I have three tbhs, two were started from scratch the third had comb from the first two to get them started.  I guess I was lucky and one built straight right away and the other I corrected quickly as the package started building comb, never letting them get too far off.  It did slow them down as their first couple weeks of comb was thrown away, or mangled as I "bent" it back into shape. I use 1/4" square stock for starter strips, maybe the string isn't enough?  FYI that hive is in it's third year has requeened itself at least twice and is extremely strong, so the early set back did not doom them.

This year I am planning to try some lang type hives.  I have been turning empty top bars upside down and rubber banding a foundationless frame to the bar and putting it back in for them to build on.  If you did that with foundation in the frame, that may be easier and give them more of a guide than an empty frame top bar.

Of course I built a square tbh (TTBH?) based on lang widths, not a Kenyian style.  Are your sides sloped?
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Santa Caras
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« Reply #15 on: June 07, 2013, 03:25:45 PM »

I'm courious. Is a square boxed TBH better than a sloped/angled TBH?  Or just more convenient for the keeper using the frames from a Lang???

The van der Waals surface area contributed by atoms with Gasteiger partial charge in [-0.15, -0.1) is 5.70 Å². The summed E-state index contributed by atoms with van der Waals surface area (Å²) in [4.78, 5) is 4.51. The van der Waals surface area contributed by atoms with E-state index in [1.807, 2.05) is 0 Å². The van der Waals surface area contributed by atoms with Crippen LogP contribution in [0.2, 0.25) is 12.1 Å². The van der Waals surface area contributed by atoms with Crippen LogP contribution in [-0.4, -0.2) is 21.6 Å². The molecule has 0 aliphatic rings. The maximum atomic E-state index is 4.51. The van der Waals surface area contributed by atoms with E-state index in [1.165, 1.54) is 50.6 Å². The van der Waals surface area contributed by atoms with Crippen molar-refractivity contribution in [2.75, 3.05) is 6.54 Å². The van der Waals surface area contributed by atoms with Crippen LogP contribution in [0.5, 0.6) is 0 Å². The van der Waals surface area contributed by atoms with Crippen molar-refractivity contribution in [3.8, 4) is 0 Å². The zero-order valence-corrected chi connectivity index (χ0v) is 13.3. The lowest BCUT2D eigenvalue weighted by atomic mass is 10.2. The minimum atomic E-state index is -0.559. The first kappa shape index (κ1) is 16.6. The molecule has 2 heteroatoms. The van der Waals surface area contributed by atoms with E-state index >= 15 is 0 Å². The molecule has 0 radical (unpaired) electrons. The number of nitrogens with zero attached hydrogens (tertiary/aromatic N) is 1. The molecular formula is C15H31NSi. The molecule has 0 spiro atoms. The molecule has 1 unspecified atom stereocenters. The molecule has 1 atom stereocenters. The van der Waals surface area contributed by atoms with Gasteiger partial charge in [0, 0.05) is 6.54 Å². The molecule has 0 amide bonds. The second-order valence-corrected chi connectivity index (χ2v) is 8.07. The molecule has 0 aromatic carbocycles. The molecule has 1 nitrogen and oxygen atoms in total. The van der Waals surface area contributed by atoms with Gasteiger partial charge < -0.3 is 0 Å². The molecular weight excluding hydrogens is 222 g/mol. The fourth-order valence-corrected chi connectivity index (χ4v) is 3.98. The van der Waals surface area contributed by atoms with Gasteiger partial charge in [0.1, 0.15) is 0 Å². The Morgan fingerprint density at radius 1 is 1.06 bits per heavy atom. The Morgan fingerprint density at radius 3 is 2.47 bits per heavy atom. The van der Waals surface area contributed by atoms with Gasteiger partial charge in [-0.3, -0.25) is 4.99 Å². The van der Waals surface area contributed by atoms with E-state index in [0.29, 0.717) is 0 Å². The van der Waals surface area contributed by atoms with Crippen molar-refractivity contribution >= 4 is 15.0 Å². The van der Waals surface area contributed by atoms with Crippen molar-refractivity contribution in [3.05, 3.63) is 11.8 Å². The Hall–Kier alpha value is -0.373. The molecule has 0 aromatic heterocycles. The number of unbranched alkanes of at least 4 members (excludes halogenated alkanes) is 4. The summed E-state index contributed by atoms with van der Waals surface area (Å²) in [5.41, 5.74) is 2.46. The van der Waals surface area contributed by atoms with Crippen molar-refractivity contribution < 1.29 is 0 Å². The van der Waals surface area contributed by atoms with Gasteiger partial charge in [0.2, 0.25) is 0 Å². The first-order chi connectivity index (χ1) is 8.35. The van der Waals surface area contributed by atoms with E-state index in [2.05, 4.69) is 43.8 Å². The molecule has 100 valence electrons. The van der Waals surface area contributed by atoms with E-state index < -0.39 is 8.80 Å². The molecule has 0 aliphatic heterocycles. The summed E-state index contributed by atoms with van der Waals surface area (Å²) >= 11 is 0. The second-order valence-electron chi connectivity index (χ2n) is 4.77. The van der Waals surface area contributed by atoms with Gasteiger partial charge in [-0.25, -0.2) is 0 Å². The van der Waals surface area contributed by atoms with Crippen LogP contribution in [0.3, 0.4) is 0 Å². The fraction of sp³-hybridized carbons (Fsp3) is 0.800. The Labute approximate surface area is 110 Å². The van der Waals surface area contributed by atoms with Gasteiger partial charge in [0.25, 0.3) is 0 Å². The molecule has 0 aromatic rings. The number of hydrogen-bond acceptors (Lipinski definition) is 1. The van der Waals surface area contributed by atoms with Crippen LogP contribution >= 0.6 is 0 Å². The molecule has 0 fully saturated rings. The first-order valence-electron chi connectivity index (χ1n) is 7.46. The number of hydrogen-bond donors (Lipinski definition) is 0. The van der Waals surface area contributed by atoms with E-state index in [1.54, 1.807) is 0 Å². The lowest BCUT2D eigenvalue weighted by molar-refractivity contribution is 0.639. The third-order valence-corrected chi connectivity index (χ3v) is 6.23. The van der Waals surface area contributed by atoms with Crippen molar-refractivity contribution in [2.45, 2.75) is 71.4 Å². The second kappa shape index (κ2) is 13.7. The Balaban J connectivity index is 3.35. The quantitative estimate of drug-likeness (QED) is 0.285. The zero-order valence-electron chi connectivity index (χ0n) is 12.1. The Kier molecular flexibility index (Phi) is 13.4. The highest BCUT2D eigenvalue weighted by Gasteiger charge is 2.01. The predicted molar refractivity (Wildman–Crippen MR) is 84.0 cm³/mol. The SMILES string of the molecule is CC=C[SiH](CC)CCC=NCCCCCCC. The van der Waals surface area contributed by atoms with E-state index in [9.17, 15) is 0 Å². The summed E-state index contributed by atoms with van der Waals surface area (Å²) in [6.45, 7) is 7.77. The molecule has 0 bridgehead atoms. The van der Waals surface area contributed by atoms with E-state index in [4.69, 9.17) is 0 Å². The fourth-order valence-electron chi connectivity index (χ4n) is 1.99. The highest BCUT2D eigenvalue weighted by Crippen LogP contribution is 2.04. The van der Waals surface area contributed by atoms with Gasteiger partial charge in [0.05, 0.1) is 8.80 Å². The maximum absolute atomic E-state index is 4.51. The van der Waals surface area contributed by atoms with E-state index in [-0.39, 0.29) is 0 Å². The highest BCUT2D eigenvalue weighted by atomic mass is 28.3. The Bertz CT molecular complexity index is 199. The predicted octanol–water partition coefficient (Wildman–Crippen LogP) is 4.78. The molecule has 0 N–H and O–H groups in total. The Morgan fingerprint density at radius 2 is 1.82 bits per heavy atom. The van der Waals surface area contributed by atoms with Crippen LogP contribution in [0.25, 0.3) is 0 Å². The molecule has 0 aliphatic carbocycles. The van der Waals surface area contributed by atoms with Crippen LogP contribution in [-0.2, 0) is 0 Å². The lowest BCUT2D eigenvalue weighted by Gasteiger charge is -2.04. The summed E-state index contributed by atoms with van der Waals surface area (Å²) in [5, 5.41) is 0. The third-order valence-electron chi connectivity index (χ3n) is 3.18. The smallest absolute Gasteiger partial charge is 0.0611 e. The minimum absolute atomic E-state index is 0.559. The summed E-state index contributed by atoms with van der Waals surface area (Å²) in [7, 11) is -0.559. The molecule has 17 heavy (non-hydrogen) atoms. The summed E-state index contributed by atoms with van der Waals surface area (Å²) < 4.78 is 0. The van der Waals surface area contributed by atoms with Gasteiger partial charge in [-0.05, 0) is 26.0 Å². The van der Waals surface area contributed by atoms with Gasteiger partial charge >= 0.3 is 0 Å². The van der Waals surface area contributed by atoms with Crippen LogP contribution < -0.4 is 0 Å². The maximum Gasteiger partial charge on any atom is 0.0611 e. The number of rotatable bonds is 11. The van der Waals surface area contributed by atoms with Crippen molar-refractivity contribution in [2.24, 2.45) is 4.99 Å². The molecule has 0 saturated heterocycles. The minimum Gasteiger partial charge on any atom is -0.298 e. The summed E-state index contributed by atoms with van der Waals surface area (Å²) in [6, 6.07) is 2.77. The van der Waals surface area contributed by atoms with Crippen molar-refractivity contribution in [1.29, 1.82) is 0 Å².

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doug494
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« Reply #16 on: June 07, 2013, 07:35:36 PM »

Better is up to the owner.  I don't think the bees care.

Square was easier to build for me.
I could mix with lang deep if I wanted.

I do think the sloped ones are more attractive for a backyard setting.

I don't have a problem with the bees attaching to the sides, although you will hear that concern.
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chux
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« Reply #17 on: June 10, 2013, 03:29:55 PM »

This is my first year, and I have had mixed success for various reasons....But one thing I think I did right was start to use Top bars with a wedge shaped bottom for the bees to build on. At first, I gave them popsicle sticks as a guide, but they seemed to have a hard time building straight. I then put bars in with wedges on the bottom. That fixed the problem for me. They seem to center better and give me less trouble with cross-comb. I am using 1.5 inch bars.
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rubeehaven2
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« Reply #18 on: June 10, 2013, 03:47:52 PM »

I'm not sure what you mean by "wedges" on the bottom, but I am certainly going to take greater care in the future!

Thanks, Rich
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Santa Caras
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« Reply #19 on: June 12, 2013, 11:10:08 AM »

I think when he said "Wedge" to the bottom of the top bar.....he meant a triangular piece of wood glued and attached to the center botton of his top bar for the bees to attach comb to.
With that said, I have a thought about this that I wouldn't mind some input. that wedge...if a cut was made on both sides the length of the wedge triangular piece that when one looked at it from the edge..gave the "tip" a barbed edge......would the comb hang and attach better...IE: more securely??    or am I "over-thinking" this??
 |
 \/  something like that kinda.